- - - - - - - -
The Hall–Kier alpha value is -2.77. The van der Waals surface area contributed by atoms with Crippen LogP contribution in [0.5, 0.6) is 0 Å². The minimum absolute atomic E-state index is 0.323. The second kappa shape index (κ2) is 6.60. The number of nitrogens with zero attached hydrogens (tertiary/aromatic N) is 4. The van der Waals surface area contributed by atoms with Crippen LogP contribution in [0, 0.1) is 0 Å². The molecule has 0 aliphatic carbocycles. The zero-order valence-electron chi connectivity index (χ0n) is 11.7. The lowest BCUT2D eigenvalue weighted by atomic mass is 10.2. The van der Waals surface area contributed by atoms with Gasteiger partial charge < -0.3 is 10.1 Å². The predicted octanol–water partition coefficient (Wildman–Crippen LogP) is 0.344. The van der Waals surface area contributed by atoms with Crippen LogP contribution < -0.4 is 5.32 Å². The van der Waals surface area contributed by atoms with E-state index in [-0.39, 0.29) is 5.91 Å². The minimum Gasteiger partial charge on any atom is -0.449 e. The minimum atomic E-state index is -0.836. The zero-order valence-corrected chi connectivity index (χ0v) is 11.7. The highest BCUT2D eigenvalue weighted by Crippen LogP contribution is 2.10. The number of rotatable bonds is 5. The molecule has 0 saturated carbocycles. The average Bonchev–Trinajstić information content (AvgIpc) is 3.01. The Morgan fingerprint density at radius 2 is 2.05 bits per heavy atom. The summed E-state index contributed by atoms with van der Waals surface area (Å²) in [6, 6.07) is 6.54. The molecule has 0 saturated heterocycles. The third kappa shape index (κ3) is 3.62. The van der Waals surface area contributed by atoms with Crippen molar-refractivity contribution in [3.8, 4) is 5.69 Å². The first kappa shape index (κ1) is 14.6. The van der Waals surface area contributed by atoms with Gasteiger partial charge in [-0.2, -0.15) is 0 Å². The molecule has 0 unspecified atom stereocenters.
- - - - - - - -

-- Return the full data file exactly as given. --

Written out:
The Hall–Kier alpha value is -2.77. The van der Waals surface area contributed by atoms with Crippen LogP contribution in [0.5, 0.6) is 0 Å². The minimum absolute atomic E-state index is 0.323. The second kappa shape index (κ2) is 6.60. The number of nitrogens with zero attached hydrogens (tertiary/aromatic N) is 4. The van der Waals surface area contributed by atoms with Crippen LogP contribution in [0, 0.1) is 0 Å². The molecule has 0 aliphatic carbocycles. The zero-order valence-electron chi connectivity index (χ0n) is 11.7. The lowest BCUT2D eigenvalue weighted by atomic mass is 10.2. The van der Waals surface area contributed by atoms with Gasteiger partial charge < -0.3 is 10.1 Å². The predicted octanol–water partition coefficient (Wildman–Crippen LogP) is 0.344. The van der Waals surface area contributed by atoms with Crippen LogP contribution < -0.4 is 5.32 Å². The van der Waals surface area contributed by atoms with E-state index in [-0.39, 0.29) is 5.91 Å². The minimum Gasteiger partial charge on any atom is -0.449 e. The minimum atomic E-state index is -0.836. The zero-order valence-corrected chi connectivity index (χ0v) is 11.7. The highest BCUT2D eigenvalue weighted by Crippen LogP contribution is 2.10. The number of rotatable bonds is 5. The molecule has 0 saturated carbocycles. The average Bonchev–Trinajstić information content (AvgIpc) is 3.01. The Morgan fingerprint density at radius 2 is 2.05 bits per heavy atom. The summed E-state index contributed by atoms with van der Waals surface area (Å²) in [6, 6.07) is 6.54. The molecule has 0 saturated heterocycles. The third kappa shape index (κ3) is 3.62. The van der Waals surface area contributed by atoms with Crippen molar-refractivity contribution in [3.8, 4) is 5.69 Å². The first kappa shape index (κ1) is 14.6. The van der Waals surface area contributed by atoms with Gasteiger partial charge in [-0.2, -0.15) is 0 Å². The molecule has 0 unspecified atom stereocenters.